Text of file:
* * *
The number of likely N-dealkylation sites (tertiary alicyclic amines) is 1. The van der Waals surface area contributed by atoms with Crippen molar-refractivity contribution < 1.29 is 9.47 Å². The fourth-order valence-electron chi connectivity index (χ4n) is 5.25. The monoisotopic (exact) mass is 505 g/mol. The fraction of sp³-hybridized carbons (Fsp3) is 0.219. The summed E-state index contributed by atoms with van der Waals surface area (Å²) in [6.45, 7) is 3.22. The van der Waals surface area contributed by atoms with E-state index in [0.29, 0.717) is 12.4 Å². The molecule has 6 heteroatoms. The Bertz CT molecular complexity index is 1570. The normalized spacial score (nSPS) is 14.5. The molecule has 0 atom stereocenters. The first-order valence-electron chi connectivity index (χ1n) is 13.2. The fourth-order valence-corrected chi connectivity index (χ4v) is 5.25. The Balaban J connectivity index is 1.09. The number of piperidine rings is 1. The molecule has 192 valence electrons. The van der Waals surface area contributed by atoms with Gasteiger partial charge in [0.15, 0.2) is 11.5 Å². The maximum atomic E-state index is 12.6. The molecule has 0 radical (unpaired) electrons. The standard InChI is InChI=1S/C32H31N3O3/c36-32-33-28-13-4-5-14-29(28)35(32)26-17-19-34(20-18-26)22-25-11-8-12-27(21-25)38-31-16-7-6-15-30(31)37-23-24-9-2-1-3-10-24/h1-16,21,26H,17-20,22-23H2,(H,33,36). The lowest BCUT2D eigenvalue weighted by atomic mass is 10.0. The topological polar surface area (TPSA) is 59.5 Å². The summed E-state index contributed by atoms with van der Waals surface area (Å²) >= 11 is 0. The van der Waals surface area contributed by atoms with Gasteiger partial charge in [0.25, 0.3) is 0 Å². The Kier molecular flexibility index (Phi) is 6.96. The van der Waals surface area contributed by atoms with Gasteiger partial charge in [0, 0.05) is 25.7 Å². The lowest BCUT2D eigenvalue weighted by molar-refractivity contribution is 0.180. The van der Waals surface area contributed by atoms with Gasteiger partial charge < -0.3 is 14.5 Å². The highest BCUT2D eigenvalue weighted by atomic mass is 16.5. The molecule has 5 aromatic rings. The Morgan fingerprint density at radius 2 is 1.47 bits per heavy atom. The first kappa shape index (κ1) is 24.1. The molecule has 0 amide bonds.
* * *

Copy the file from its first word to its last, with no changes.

The number of likely N-dealkylation sites (tertiary alicyclic amines) is 1. The van der Waals surface area contributed by atoms with Crippen molar-refractivity contribution < 1.29 is 9.47 Å². The fourth-order valence-electron chi connectivity index (χ4n) is 5.25. The monoisotopic (exact) mass is 505 g/mol. The fraction of sp³-hybridized carbons (Fsp3) is 0.219. The summed E-state index contributed by atoms with van der Waals surface area (Å²) in [6.45, 7) is 3.22. The van der Waals surface area contributed by atoms with E-state index in [0.29, 0.717) is 12.4 Å². The molecule has 6 heteroatoms. The Bertz CT molecular complexity index is 1570. The normalized spacial score (nSPS) is 14.5. The molecule has 0 atom stereocenters. The first-order valence-electron chi connectivity index (χ1n) is 13.2. The fourth-order valence-corrected chi connectivity index (χ4v) is 5.25. The Balaban J connectivity index is 1.09. The number of piperidine rings is 1. The molecule has 192 valence electrons. The van der Waals surface area contributed by atoms with Gasteiger partial charge in [0.15, 0.2) is 11.5 Å². The maximum atomic E-state index is 12.6. The molecule has 0 radical (unpaired) electrons. The standard InChI is InChI=1S/C32H31N3O3/c36-32-33-28-13-4-5-14-29(28)35(32)26-17-19-34(20-18-26)22-25-11-8-12-27(21-25)38-31-16-7-6-15-30(31)37-23-24-9-2-1-3-10-24/h1-16,21,26H,17-20,22-23H2,(H,33,36). The lowest BCUT2D eigenvalue weighted by atomic mass is 10.0. The topological polar surface area (TPSA) is 59.5 Å². The summed E-state index contributed by atoms with van der Waals surface area (Å²) >= 11 is 0. The van der Waals surface area contributed by atoms with Gasteiger partial charge in [0.25, 0.3) is 0 Å². The Kier molecular flexibility index (Phi) is 6.96. The van der Waals surface area contributed by atoms with Gasteiger partial charge in [0, 0.05) is 25.7 Å². The lowest BCUT2D eigenvalue weighted by molar-refractivity contribution is 0.180. The van der Waals surface area contributed by atoms with Gasteiger partial charge < -0.3 is 14.5 Å². The highest BCUT2D eigenvalue weighted by atomic mass is 16.5. The molecule has 5 aromatic rings. The Morgan fingerprint density at radius 2 is 1.47 bits per heavy atom. The first kappa shape index (κ1) is 24.1. The molecule has 0 amide bonds.